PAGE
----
An understatement or what ? Unlike Sudan 1, where you could argue that only prolonged repeat exposure would affect people's health, there is no safe level for salmonella montevideo in a product, such as chocolate, which is not cooked before it is consumed. Yet far from shouldering the responsibility, Cadbury sounded more worried about the £20m product recalls had cost, and how it might regain public confidence, than making amends.
So much for HACCP and due diligence. The essence of this industrial food hygiene approach is that companies should identify potential hazards in their food chain and put checks in place to prevent them. Cadbury knew that it had already had a problem with the same bacterium in its Marlbrook factory in 2002. Surely this should have been enough to trigger a series of HACCP measures to prevent this ever happening again? It's a pretty poor show for a major food corporation that should have a cutting-edge food safety team.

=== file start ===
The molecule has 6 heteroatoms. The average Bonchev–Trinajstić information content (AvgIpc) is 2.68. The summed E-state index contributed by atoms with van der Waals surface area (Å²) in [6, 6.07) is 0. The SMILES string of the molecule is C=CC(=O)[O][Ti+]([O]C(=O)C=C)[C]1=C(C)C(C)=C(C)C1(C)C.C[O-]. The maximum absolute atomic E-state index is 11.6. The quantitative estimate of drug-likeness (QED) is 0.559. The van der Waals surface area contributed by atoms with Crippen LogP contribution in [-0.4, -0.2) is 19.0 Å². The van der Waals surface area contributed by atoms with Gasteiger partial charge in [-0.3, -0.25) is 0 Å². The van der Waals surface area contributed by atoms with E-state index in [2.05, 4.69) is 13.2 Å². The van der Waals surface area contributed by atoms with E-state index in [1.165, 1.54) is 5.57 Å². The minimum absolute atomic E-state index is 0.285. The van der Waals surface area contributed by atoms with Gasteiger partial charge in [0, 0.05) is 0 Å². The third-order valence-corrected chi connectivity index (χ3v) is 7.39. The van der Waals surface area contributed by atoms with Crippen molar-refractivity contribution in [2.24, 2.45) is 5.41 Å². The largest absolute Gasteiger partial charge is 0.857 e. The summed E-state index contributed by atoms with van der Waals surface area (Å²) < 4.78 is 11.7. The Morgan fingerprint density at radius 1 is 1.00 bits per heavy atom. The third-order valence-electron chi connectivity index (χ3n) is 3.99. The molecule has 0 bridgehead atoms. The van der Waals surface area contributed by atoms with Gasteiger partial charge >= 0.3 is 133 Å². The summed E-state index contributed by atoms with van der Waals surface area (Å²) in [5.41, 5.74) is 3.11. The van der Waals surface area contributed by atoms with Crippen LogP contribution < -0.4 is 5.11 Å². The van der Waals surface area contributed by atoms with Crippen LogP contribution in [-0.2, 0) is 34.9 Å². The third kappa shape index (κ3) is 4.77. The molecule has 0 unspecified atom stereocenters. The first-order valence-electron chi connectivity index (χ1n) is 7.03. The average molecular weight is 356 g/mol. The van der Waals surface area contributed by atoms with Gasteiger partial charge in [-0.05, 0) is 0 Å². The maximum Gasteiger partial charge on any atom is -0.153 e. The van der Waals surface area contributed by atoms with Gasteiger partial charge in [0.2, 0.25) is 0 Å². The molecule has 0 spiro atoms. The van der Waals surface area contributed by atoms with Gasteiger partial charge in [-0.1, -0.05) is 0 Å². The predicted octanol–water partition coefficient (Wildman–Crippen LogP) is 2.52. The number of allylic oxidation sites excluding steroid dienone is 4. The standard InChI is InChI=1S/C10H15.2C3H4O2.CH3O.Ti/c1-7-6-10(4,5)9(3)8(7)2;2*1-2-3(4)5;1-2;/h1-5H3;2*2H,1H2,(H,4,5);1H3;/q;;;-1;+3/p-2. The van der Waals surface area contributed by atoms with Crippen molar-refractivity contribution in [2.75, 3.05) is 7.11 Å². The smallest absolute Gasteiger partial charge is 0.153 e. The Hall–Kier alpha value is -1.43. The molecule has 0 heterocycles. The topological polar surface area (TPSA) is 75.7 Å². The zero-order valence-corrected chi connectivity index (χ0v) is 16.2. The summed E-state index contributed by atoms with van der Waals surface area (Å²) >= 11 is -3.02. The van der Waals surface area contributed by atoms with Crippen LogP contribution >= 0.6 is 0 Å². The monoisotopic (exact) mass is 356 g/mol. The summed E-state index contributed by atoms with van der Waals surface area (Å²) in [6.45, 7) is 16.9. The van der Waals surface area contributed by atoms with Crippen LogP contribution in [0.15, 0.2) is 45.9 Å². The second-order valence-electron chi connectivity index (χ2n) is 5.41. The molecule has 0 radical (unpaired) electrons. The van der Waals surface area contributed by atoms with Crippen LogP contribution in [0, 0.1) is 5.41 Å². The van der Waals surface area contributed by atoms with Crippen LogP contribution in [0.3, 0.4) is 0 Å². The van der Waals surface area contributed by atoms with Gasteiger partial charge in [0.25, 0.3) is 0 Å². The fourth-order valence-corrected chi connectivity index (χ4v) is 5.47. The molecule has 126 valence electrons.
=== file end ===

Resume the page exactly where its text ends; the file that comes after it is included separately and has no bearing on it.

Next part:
Ineptitude is one thing, inaction is another. Cadbury's conduct is all the more reprehensible because, in this latest incident, the company took five months to notify the authorities that contamination could have occurred, not the sort of pre-emptive reaction you expect from a responsible food and drink manufacturer. As the Lib Dem shadow Defra secretary, Chris Huhne MP, put it: "This looks like a corporate cover-up when what was needed was an honest owning up."
Now some unfortunate people who believe they have been affected by Cadbury's products are contemplating costly legal action against the company. Why should they have to? Companies are obliged to inform the authorities if a product they have manufactured does not comply with food safety requirements. Unless the powers that be take action against Cadbury, it makes a mockery of the whole HACCP system.